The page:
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Permits: it’s best to ask
Certain rules apply to all inhabited buildings in Switzerland. Sheds and summer houses are no exception. It may not always be possible to transform them into living space. If you do install a heating system, the local fire protection regulations must also be observed. It’s always worth informing the municipality about the project and inquiring about the applicable regulations. You shouldn’t start investigating heating options until you are sure that you meet these requirements.
Insulation: good insulation is important
Before you think about buying a heating system for your shed or summer house, you should check that the building is well insulated. Otherwise the heat generated will escape much too quickly. This can cause problems: the room may not heat up properly, or you may have to considerably increase the heating power to generate enough heat. This means that you will incur higher heating costs – and inefficient heating is also bad for the environment.
The walls and roof should therefore always have sufficient insulation. It’s best to seek advice from a professional. You may even be able to carry out the insulation work yourself, provided you have a little time and manual skill.
Heating a shed or summer house: the different possibilities
The type of heating that is right for your shed or summer house depends on the specific conditions. There isn’t a particular heating system that is perfect for all circumstances. Below you will find an overview of heating systems that are suitable for generating warmth quickly, even in the cold season.
Electric heating: generating heat with electricity
Electric heating is often used in smaller rooms or outbuildings. This is because electric systems are easy to set up. After all, all you need is an electricity connection, and your heating system will be ready to generate cozy warmth in the shed or summer house. However, there are several types of electric heating, which differ in certain respects:
• Convectors: an electric convection heater directly heats the surrounding air, creating a flow circuit. The advantage of this is that it gets warm quickly. The disadvantage is that the heater does not have a storage medium to retain the heat for longer periods. However, for this principle to work, the radiator must be switched on continuously to provide heat. The system is therefore primarily suitable for sheds or summer houses that you only heat infrequently or that conserve heat particularly well. Otherwise, the operating costs will skyrocket. Electric convection heaters are available as freestanding or wall-mountable models. They exist in different sizes. Inexpensive convectors can be purchased from around 50 francs. For a better model, you should expect to pay approx. 200 francs.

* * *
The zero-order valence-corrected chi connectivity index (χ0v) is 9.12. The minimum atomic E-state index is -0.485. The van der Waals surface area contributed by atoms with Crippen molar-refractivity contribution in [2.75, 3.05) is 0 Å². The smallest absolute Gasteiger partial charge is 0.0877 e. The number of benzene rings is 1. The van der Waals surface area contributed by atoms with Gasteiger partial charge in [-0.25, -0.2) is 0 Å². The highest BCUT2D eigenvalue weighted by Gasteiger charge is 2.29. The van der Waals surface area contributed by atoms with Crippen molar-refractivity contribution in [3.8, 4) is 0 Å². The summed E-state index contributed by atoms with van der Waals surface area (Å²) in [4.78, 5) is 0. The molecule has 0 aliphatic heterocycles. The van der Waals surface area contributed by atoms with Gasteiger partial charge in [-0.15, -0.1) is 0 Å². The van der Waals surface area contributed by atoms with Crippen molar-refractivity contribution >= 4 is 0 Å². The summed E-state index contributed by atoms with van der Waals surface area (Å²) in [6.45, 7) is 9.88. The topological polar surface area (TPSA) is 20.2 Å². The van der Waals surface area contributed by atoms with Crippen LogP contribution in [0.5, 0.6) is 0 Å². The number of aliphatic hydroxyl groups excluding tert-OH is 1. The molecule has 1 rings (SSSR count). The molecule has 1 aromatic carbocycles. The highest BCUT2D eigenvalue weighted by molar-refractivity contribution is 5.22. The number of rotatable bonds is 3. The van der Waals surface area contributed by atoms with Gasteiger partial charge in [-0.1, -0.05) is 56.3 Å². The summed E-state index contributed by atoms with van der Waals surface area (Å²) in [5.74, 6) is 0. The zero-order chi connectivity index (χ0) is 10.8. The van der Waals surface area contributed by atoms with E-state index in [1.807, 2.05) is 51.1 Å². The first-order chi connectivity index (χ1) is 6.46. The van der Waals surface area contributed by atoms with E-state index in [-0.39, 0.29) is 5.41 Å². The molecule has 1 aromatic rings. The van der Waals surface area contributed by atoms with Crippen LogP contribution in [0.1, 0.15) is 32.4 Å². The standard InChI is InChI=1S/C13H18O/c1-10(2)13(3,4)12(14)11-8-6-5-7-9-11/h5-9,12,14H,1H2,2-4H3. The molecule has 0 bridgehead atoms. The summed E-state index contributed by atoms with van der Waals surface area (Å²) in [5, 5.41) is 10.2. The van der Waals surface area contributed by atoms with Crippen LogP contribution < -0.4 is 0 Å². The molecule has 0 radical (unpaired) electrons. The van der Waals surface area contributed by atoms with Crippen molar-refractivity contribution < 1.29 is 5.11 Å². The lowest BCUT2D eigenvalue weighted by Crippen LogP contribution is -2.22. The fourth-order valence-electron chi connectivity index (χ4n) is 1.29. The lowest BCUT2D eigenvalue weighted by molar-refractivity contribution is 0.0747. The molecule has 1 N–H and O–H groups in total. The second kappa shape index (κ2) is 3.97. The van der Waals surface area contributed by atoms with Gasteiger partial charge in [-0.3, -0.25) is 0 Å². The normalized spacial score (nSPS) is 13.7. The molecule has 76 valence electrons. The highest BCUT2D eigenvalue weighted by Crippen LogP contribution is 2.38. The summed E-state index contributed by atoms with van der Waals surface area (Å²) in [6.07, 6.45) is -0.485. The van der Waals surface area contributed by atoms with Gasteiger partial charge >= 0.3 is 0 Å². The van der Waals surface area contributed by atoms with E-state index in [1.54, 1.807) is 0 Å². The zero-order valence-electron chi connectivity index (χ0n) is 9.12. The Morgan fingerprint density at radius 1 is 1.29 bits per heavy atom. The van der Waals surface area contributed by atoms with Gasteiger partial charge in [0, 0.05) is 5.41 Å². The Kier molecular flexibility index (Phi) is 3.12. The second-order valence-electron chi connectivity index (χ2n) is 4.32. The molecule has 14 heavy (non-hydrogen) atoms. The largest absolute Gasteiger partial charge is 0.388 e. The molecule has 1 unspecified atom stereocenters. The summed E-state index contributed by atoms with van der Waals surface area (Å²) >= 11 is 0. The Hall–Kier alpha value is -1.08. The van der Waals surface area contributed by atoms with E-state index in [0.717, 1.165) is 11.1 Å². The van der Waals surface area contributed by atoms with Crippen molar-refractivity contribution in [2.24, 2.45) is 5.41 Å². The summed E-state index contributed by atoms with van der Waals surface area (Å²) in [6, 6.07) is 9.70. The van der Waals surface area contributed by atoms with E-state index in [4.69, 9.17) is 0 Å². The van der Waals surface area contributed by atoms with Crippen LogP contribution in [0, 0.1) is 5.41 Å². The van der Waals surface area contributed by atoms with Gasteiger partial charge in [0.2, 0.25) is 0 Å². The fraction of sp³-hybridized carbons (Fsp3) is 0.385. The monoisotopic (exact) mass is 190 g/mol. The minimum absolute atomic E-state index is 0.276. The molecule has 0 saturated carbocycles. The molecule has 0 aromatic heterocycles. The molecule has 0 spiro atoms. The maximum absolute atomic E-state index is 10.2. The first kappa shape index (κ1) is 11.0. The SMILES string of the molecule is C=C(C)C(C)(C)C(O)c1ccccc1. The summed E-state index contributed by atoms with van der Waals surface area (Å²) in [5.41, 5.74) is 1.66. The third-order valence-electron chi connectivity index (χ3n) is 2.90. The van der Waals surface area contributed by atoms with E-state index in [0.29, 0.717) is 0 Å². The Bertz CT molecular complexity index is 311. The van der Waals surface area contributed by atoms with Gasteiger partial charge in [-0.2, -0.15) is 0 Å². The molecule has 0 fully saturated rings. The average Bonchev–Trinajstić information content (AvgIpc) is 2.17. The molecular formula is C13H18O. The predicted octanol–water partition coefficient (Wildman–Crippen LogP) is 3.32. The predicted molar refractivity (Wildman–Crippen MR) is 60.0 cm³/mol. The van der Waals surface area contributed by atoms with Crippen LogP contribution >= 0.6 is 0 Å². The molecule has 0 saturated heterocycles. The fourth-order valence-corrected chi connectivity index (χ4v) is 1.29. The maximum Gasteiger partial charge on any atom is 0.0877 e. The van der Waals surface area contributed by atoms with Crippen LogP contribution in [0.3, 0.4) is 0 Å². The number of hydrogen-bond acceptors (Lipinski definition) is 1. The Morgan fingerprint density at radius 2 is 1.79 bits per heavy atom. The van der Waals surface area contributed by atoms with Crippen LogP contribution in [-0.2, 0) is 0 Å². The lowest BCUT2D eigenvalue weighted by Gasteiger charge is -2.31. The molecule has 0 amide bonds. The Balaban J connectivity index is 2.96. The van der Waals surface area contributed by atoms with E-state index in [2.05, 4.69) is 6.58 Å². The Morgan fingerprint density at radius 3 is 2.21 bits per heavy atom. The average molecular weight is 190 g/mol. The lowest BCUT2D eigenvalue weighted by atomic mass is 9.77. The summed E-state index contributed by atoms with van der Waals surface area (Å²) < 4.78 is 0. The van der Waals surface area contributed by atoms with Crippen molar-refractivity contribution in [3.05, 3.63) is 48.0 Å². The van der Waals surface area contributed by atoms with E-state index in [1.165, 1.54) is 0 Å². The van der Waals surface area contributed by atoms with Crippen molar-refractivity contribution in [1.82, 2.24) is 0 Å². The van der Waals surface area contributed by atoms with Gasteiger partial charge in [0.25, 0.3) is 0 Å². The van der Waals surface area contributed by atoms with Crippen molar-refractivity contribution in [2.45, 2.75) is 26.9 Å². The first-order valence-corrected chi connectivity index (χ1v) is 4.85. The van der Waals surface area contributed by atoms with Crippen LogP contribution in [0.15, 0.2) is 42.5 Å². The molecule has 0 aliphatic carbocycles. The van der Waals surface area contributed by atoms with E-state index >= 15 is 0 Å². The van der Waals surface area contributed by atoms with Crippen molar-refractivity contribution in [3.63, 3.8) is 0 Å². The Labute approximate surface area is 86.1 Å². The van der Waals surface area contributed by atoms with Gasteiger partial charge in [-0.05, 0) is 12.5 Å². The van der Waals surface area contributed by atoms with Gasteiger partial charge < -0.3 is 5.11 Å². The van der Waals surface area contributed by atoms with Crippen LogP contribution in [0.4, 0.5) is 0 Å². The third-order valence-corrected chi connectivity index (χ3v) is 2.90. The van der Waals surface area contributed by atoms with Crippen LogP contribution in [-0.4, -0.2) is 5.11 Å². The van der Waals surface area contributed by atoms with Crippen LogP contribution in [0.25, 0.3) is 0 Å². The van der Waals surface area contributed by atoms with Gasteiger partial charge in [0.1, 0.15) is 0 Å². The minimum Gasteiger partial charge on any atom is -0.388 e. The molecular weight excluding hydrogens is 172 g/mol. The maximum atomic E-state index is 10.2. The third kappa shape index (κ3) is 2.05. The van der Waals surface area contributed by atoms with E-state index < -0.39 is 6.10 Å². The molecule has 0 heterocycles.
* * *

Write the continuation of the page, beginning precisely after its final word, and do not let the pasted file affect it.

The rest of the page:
• Radiators: most electric radiators look a bit like traditional house radiators. They consist of several ribs filled with a liquid such as water. Alternatively, there are also oil radiators. The heating element transfers heat to the liquid, which remains hot for a certain length of time. The radiator generates radiant heat, making it a very direct way of heating. Many models come on wheels so that you can place the radiator near you to benefit from the heat. Electric radiators are more suitable for short-term heating. Models are available in various sizes from around 50 francs.
• Infrared heaters: direct heat is also provided by infrared heating. First and foremost, this requires a heating element and a heating plate. This simple construction makes the radiators very flat, and they are very easy to mount on walls or even on the ceiling. However, it’s important to note that only people and objects in the immediate vicinity will absorb the heat. Tip: when deciding which model to buy, pay attention to the radiation efficiency of the device. The higher the figure, the more suitable the radiator will be for larger rooms. Infrared heaters are available as monochrome panels or even as inconspicuous murals from around 200 francs.